Process-Induced Asymmetry and Influence on Identify Overlay Results

A reference layer target pattern, especially for critical layers, is often subject to etch, polish, and further thin film deposition. All the above can contribute to target asymmetry as illustrated in Fig. 1.

Fig. 1

Process-embedded asymmetry. (a) Asymmetric sidewall angle caused by etch. (b) Asymmetric trench caused by chemical-mechanical polish (CMP). (c) Asymmetric layer deposition caused by chemical vapor deposition (CVD) deposition.


An asymmetric slope caused by the etch process is illustrated in Fig. 1(a). Etch-induced asymmetry is caused by nonuniform plasma distribution across the wafer and, therefore, has a radial behavior and appears as an additional expansion term at OVL measurements.

An asymmetric trench caused by the polishing process is illustrated in Fig. 1(b). During a chemical-mechanical polish (CMP) process, wafer is pressed and rotated on a polish pad in a specific direction. In this case, a large area is filled with a softer material than the surrounding material, therefore, the softer material undergoes dishing, and because the wafer is rotated, the dishing profile might be asymmetric. A CMP-induced asymmetry appears as a rotation term on the wafer at OVL measurements, while the OVL vector follows the CMP rotation direction, as shown in Fig. 2.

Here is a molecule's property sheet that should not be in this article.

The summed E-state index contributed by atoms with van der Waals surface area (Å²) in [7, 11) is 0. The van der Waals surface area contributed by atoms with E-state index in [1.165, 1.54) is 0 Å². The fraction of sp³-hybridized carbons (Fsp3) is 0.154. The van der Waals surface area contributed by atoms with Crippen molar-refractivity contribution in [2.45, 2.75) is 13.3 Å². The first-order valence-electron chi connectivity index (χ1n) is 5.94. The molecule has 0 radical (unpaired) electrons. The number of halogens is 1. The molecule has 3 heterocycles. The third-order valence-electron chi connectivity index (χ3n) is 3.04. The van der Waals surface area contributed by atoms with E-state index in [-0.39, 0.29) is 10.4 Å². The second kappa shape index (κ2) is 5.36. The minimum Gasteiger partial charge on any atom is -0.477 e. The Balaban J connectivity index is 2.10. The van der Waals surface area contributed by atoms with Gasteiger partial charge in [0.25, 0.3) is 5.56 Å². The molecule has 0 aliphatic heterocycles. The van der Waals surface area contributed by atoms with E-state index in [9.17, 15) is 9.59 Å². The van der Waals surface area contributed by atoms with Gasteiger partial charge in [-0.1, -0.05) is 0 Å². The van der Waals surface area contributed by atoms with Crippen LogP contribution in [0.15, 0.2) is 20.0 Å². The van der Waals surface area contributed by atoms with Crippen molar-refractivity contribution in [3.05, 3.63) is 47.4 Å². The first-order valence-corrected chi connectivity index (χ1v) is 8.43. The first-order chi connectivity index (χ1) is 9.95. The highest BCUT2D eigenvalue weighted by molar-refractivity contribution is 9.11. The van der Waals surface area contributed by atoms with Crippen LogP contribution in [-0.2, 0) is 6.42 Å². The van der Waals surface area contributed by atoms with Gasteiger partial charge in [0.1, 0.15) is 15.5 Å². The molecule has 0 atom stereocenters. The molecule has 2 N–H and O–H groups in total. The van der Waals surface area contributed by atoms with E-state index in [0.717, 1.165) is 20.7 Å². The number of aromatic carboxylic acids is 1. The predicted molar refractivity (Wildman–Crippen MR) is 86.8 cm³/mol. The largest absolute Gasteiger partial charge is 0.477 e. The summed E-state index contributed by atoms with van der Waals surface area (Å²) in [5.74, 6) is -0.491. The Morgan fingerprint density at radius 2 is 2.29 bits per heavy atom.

Fig. 2

Identify overlay (OVL) measurement of wafer which undergoes CMP and results in strong translation behavior due to asymmetric dishing.


Asymmetric layer deposition caused by chemical vapor deposition (CVD), as illustrated in Fig. 1(c), is caused by the nature of the plasma enhanced (PE) CVD at the wafer’s edge. Trench fill-induced asymmetry has a radial behavior and appears as a negative expansion term at OVL measurements (opposite to the etch behavior).